You can also automate the measurement of the break ration, although I did not find a suitable filter in Audacity, although the function for the first step of that is available.

The principle is the same that most analog break/make measuring instruments used by Western Electric, for example in the No. 2B test sets for pulse train measurements.

The method involves clipping your sound recordings at the top and the bottom to a square wave with the zero line exactly in the middle. That means removing any DC bias from the signal. Let's say you clip the data to values +1 and –1, centered on 0. This can be done with the clipping function in Audacity. In addition the data should be clipped to a some number of complete dial pulses, not more and not less. I am showing the result below for your No. 2 sample.

The next step is to divide all data into sample slots, which they are in already actually, because the data is sample at a certain frequency. I believe it was 44.1 kHz in your samples. So, all you have to do now, is compute the sum of all samples, i.e. adding the sequence of –1 and +1 values. Image that the make/break ratio is exactly 50%, this would mean that there are the same number of negative values as there are positive values and the sum would be zero. For 66% there are 2x as many samples of one polarity vs the other. There the sum is a direct representation of the break/make ratio. With the polarity in your data, negative being a break, the sum is positive below 50% and negative above 50%. All you need to do is count the sample properly which is the 100% value and normalize the value.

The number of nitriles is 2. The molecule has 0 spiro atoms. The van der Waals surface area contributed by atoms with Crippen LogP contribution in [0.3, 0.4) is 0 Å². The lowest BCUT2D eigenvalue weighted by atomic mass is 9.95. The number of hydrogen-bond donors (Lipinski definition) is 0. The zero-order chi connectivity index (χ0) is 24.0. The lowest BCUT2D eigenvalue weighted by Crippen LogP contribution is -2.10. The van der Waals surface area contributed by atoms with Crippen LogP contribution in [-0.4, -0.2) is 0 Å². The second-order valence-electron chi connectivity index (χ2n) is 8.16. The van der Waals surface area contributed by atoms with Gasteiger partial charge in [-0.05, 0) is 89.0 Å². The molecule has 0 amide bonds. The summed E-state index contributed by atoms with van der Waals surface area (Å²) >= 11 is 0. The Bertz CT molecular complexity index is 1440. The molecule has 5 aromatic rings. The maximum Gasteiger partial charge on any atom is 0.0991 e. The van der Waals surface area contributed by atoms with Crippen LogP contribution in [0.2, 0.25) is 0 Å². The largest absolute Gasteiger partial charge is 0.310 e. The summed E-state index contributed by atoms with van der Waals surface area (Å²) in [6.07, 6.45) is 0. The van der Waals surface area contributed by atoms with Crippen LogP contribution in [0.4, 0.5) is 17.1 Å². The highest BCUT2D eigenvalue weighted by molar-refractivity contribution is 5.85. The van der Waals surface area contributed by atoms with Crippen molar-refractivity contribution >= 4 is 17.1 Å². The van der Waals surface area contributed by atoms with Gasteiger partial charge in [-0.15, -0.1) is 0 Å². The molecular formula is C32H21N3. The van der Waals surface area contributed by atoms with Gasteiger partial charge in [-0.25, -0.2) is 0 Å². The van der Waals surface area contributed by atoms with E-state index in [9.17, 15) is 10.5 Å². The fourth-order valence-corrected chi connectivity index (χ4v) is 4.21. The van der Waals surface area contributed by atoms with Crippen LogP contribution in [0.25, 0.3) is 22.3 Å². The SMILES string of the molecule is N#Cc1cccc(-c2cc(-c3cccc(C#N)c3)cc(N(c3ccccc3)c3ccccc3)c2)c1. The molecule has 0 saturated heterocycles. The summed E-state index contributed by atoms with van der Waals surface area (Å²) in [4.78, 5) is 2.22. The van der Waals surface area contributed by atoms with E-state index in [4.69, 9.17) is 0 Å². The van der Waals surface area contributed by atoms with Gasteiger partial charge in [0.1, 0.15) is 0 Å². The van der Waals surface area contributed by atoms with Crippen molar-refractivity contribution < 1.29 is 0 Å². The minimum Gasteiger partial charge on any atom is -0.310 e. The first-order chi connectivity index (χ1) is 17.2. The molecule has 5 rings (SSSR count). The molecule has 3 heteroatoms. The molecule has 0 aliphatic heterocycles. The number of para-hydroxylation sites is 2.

This should be very simple to implement in an Audacity plug-in, the hardest part being learning how to do that. I would actually be surprised this does exist already somewhere as a third party module. I will look.

~~I will attach the promised image in a moment...~~

The top graph shows the original data trimmed to 9 pulses, and the lower half shows the clipped data normalized to +1 and –1.

BTW, if one uses this clipped signal, the correlation function cleans up amazingly, and provides a nice bell curve for reading the principle frequency.